Friday, August 5, 2022

So how does Netflix’s “The Sandman” compare to Neil Gaiman’s comics?

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Neil Gaiman’s The Sandman comic series is an iconic series loved by fans the world over – and now it’s finally coming to the screen.


The Netflix series premieres on the streaming platform on Friday. Fans of the original may wonder how it compares to the comics they know and love.


The Sandman follows Dream, a member of The Endless (Tom Sturridge) who must get his tools back and rebuild his empire after being trapped and imprisoned for over a century by a human named Roderick Burgess (Charles Dance).


Here, examines how the comics and the Netflix series compare to each other.


The Sandman recreates the stories that appear in the first two volumes of the original comics: Preludes and Nocturnes and The Doll’s House.


With the exception of one chapter, the show adapts all of the stories in both comics from Sleep of the Just to Lost Hearts.


Fans of the comics will no doubt recognize which stories will appear in the show based on the titles of each episode which are: “Sleep of the Righteous”, “Imperfect Hosts”, “Dream a Little Dream of Me”, “One Hope”. in Hell”, “24/7”, “The Sound of Her Wings”, “The Doll’s House”, “Playing House”, “Collectors” and “Lost Hearts”.


Fans of the comics who are concerned about how well the show adapts Gaiman’s original work need not worry, as showrunner Allan Heinberg and co-creator David S. Goyer felt it was especially important to remain as faithful as possible to the story they love to stay .


Both Heinberg and Goyer certainly lived up to that promise, as the Netflix show proves to be a beautiful adaptation that captures the magic of Gaiman’s original work.


Sets are recreated to look like the original artwork, scenes have been shot to reflect their comic book counterparts, and the cast is handpicked for the roles they play – ignore the complaints trolls have about the “awakened” cast of actors such as Kirby Howell -Baptiste and Vivienne Acheampong as Tod and Lucienne respectively.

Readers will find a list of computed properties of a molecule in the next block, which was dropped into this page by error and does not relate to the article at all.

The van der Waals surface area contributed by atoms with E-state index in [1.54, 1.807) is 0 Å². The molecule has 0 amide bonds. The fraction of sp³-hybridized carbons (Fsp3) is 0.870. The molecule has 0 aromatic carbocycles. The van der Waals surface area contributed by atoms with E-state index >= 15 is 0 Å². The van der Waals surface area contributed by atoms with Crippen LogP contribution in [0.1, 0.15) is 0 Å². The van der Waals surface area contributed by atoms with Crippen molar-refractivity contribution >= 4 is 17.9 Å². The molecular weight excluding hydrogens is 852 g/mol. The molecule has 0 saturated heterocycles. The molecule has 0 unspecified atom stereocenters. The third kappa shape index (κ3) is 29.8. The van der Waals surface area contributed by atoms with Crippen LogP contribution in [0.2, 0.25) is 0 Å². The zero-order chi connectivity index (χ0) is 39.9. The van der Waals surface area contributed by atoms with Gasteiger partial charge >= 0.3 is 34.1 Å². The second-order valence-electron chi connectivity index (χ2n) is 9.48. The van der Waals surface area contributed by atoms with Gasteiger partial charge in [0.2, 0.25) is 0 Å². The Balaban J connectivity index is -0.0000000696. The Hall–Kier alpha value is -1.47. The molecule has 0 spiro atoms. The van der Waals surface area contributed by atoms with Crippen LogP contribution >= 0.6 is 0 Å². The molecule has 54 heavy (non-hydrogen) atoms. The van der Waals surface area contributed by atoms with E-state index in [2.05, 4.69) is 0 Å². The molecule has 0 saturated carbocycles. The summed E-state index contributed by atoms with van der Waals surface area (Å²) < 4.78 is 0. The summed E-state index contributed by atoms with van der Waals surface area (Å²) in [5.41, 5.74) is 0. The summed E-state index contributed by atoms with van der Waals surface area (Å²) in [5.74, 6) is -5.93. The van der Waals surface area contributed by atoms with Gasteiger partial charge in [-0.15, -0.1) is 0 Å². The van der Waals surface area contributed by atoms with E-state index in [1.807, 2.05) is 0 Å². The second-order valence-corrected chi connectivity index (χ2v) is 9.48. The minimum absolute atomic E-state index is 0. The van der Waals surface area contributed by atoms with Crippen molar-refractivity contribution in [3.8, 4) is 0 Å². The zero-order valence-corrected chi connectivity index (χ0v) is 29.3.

Heinberg and Goyer spoke with them on adapting the original work for the small screen, both stating that they really wanted to approach the story from a fan’s perspective, which they are.


“Basically, I think fans will be shocked at how faithful it is to the comic. The adaptation was made with love by a team of people who devoured the comics when they were originally published,” Goyer said “For myself, I wanted to acknowledge the work of Neil Gaiman. He’s a creator who has had an incredible impact on me as an artist. I hope our audience has the same experience.”


Heinberg added, “I hope so because it was conceived and adapted by someone who loves The Sandman as a fan, and since it’s coming out monthly, I hope we’re coming from the same place. You know, everyone’s experience of the book is different, but I brought my love for it and my understanding of what other people love about it and then made that very important.


“We were very determined from the start that it wouldn’t be like doing a literal adaptation, literally putting the pages on screen. That way we wouldn’t be able to evoke the soul of Neil’s project in the comics and so we had to really embody and dramatize it,” he said.


“Neil was really excited to open it. So we wanted to give Sandman readers everything they love about the book and more. Bringing everything to life in a way that feels new and fresh, but also coexists with them memories of what Sandman is comfortable and then more.


“More Dream, more Corinthian, more backstory, more of everything in every way, so even for the most die-hard Sandman fans there were surprises, we wanted to please and surprise them.”


Heinberg continued, “Our Sandman universe is very separate from the DCU (DC Comics Universe), and particularly in ‘Preludes and Nocturnes’ and ‘A Doll’s House’ there are some very strong ties to the DCU that we had to reinvent around to tell our story.


“And Neil, as I said, the bravest and kindest member of staff, understood why we had to do this and really wanted to roll up his sleeves and get on board with us and help us through it,” he said.


“Well, the best part sandman is that it’s essentially authorized, you know, Neil has checked every word and frame of it and loves every word and frame of it. So if you love Neil Gaimans The Sandman that’s that and more.


The Sandman launches on Netflix on Friday, August 5th.

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